I’m pregnant – Is it safe to fly?

By December 13, 2014Pregnancy

Air travel during pregnancy is generally considered safe for women who have healthy pregnancies, but it’s important to check if your medical scheme or health care provider approves air travel 윈드슬레이어 다운로드.

The best time to fly may be in the middle of your pregnancy, at about weeks 14 to 28. This time is when you are likely to feel your best, and the risks for premature labour or miscarriage are the lowest.

The chances of going into labour are higher after 37 weeks, and some airlines will not let you fly towards the end of your pregnancy. Do some research on the particular airline’s policy about air travel during pregnancy as it varies for different carriers.

Tips for when you fly

  • Pre-select your seat – an aisle seat will give you the most space and comfort.
  • During the trip, fasten the seat-belt under your abdomen and across the tops of your thighs.
  • Low cabin humidity can lead to dehydration, so drink plenty of juice and water.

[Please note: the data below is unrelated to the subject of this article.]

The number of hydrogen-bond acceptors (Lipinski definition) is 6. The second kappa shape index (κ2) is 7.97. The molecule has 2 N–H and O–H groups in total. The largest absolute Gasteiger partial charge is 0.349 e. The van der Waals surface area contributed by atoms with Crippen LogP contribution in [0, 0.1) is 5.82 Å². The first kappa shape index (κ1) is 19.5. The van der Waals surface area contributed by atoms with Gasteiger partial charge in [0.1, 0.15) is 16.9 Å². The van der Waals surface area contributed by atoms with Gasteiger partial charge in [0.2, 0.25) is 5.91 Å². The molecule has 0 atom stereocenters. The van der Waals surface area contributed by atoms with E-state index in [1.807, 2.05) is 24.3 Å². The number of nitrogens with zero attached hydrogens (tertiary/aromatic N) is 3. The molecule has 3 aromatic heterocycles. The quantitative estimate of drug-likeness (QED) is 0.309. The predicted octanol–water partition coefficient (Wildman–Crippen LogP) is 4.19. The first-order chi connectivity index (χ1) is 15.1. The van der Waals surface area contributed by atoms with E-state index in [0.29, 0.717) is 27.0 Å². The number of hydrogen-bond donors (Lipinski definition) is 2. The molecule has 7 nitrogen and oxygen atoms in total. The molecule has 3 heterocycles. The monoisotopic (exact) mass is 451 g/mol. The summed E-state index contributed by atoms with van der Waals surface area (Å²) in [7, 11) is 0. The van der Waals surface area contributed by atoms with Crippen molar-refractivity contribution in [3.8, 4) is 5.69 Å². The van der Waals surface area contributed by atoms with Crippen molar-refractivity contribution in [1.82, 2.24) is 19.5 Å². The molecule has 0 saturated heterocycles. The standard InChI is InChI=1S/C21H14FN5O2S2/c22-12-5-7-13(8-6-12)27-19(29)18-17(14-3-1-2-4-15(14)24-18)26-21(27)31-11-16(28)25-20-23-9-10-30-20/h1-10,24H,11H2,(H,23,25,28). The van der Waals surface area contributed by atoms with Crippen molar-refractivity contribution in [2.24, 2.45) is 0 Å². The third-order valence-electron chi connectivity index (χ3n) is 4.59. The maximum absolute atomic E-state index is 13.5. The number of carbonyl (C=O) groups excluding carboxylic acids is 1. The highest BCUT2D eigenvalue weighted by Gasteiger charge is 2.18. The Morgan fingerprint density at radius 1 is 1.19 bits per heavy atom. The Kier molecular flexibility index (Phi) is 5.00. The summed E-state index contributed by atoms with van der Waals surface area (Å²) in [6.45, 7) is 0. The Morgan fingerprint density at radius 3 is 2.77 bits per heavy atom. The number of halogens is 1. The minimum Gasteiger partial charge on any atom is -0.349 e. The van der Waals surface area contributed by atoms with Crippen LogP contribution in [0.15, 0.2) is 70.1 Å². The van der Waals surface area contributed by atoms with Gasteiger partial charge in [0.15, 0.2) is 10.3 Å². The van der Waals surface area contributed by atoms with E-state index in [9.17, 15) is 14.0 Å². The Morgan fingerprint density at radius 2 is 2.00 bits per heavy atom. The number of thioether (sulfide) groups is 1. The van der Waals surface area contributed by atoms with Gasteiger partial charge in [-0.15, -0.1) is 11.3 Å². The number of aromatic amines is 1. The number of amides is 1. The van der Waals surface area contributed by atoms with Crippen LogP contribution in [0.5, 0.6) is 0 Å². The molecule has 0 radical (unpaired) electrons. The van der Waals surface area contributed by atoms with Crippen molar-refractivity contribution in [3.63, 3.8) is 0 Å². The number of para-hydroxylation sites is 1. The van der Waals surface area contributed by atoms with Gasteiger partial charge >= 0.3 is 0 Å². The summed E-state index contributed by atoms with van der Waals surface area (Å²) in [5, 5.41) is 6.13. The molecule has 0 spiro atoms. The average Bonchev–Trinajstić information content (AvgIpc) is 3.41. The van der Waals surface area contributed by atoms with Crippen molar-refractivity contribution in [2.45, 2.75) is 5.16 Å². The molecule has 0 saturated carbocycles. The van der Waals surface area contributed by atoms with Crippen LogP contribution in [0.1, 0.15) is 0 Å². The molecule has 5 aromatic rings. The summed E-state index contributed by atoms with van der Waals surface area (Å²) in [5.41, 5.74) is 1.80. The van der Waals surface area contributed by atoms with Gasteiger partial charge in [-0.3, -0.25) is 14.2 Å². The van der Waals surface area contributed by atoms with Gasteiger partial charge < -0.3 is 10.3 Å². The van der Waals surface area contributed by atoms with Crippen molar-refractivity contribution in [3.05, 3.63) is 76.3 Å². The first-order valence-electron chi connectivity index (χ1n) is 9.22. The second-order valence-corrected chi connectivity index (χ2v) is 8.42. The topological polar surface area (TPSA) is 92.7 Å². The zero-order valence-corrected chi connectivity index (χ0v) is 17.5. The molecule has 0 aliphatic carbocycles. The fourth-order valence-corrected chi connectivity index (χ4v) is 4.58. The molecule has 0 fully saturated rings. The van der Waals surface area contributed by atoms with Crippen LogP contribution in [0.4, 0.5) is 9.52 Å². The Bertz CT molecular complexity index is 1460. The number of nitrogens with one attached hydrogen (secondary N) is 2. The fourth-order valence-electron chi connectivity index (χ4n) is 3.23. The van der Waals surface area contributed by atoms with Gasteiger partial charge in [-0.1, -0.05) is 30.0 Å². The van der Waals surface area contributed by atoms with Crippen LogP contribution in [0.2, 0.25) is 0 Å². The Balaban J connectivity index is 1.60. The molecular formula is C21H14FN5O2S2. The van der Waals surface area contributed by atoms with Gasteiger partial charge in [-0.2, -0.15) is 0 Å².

• If possible, take occasional walks up and down the aisle to promote circulation. If you have to remain seated, extend and flex your ankles often.

Risks – take note

Long-distance travel (longer than five hours) carries a small risk of blood clots (deep vein thrombosis). Drink plenty of water and move about regularly – every 30 minutes or so. You can buy a pair of support stockings or knee-high socks specially designed for flying at the pharmacy, which will reduce leg swelling. For the best protection, put the socks or stockings on before you get out of bed in the morning and keep them on the whole day.

Read  Reasons why you're not falling pregnant

Speak to your doctor about flying if you’ve had medical problems during your pregnancy, such as:

  • spotting
  • diabetes
  • high blood pressure
  • a previous early birth
  • a clotting disorder
  • sickle cell disease
  • placental insufficiency

Your doctor may restrict travel of any type after 36 weeks of pregnancy or if you’re at risk of preterm delivery.

Radiation exposure associated with air travel at high altitudes isn’t considered a problem for most travellers, but it may be different for frequent fliers. Pilots, cabin crew and others who fly often might be exposed to more radiation than is considered safe during pregnancy. If you have to fly frequently during your pregnancy, it is important to discuss it with your doctor.